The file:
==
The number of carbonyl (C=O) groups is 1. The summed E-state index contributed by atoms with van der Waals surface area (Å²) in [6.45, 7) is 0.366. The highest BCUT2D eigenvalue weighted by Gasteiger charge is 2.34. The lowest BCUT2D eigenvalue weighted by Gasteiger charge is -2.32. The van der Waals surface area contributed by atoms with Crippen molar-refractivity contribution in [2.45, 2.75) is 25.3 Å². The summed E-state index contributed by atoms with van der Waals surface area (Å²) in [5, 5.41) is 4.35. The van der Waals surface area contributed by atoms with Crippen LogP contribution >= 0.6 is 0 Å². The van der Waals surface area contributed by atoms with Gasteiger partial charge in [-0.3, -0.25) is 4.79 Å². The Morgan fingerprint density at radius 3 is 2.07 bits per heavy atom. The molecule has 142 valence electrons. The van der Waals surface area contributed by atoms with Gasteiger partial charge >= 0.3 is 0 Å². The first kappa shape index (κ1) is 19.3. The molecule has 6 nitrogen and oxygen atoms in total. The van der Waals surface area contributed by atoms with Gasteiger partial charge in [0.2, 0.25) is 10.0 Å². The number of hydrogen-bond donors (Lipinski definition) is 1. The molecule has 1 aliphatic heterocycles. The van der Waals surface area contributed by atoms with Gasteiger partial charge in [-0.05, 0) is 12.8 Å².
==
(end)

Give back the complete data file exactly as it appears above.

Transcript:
The number of carbonyl (C=O) groups is 1. The summed E-state index contributed by atoms with van der Waals surface area (Å²) in [6.45, 7) is 0.366. The highest BCUT2D eigenvalue weighted by Gasteiger charge is 2.34. The lowest BCUT2D eigenvalue weighted by Gasteiger charge is -2.32. The van der Waals surface area contributed by atoms with Crippen molar-refractivity contribution in [2.45, 2.75) is 25.3 Å². The summed E-state index contributed by atoms with van der Waals surface area (Å²) in [5, 5.41) is 4.35. The van der Waals surface area contributed by atoms with Crippen LogP contribution >= 0.6 is 0 Å². The van der Waals surface area contributed by atoms with Gasteiger partial charge in [-0.3, -0.25) is 4.79 Å². The Morgan fingerprint density at radius 3 is 2.07 bits per heavy atom. The molecule has 142 valence electrons. The van der Waals surface area contributed by atoms with Gasteiger partial charge >= 0.3 is 0 Å². The first kappa shape index (κ1) is 19.3. The molecule has 6 nitrogen and oxygen atoms in total. The van der Waals surface area contributed by atoms with Gasteiger partial charge in [0.2, 0.25) is 10.0 Å². The number of hydrogen-bond donors (Lipinski definition) is 1. The molecule has 1 aliphatic heterocycles. The van der Waals surface area contributed by atoms with Gasteiger partial charge in [-0.05, 0) is 12.8 Å².